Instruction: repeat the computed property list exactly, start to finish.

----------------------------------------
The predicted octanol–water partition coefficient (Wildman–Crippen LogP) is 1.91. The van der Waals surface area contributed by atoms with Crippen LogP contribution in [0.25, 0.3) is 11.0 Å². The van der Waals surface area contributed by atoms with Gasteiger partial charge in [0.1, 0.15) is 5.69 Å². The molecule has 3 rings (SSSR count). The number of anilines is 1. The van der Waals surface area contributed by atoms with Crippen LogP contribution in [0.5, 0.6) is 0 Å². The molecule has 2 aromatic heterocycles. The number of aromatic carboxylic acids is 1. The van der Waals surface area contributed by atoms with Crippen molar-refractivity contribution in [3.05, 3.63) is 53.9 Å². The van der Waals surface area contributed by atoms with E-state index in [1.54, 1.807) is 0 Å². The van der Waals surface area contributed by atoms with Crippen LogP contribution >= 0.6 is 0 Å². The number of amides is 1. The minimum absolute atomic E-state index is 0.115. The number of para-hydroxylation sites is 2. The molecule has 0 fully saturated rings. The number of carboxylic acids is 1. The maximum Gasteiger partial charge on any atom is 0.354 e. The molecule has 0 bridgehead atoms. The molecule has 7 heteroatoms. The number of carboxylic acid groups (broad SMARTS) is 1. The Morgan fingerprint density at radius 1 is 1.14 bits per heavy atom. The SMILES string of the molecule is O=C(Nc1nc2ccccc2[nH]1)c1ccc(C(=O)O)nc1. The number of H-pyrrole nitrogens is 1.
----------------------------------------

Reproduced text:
The predicted octanol–water partition coefficient (Wildman–Crippen LogP) is 1.91. The van der Waals surface area contributed by atoms with Crippen LogP contribution in [0.25, 0.3) is 11.0 Å². The van der Waals surface area contributed by atoms with Gasteiger partial charge in [0.1, 0.15) is 5.69 Å². The molecule has 3 rings (SSSR count). The number of anilines is 1. The van der Waals surface area contributed by atoms with Crippen LogP contribution in [0.5, 0.6) is 0 Å². The molecule has 2 aromatic heterocycles. The number of aromatic carboxylic acids is 1. The van der Waals surface area contributed by atoms with Crippen molar-refractivity contribution in [3.05, 3.63) is 53.9 Å². The van der Waals surface area contributed by atoms with E-state index in [1.54, 1.807) is 0 Å². The van der Waals surface area contributed by atoms with Crippen LogP contribution >= 0.6 is 0 Å². The number of amides is 1. The minimum absolute atomic E-state index is 0.115. The number of para-hydroxylation sites is 2. The molecule has 0 fully saturated rings. The number of carboxylic acids is 1. The maximum Gasteiger partial charge on any atom is 0.354 e. The molecule has 0 bridgehead atoms. The molecule has 7 heteroatoms. The number of carboxylic acid groups (broad SMARTS) is 1. The Morgan fingerprint density at radius 1 is 1.14 bits per heavy atom. The SMILES string of the molecule is O=C(Nc1nc2ccccc2[nH]1)c1ccc(C(=O)O)nc1. The number of H-pyrrole nitrogens is 1.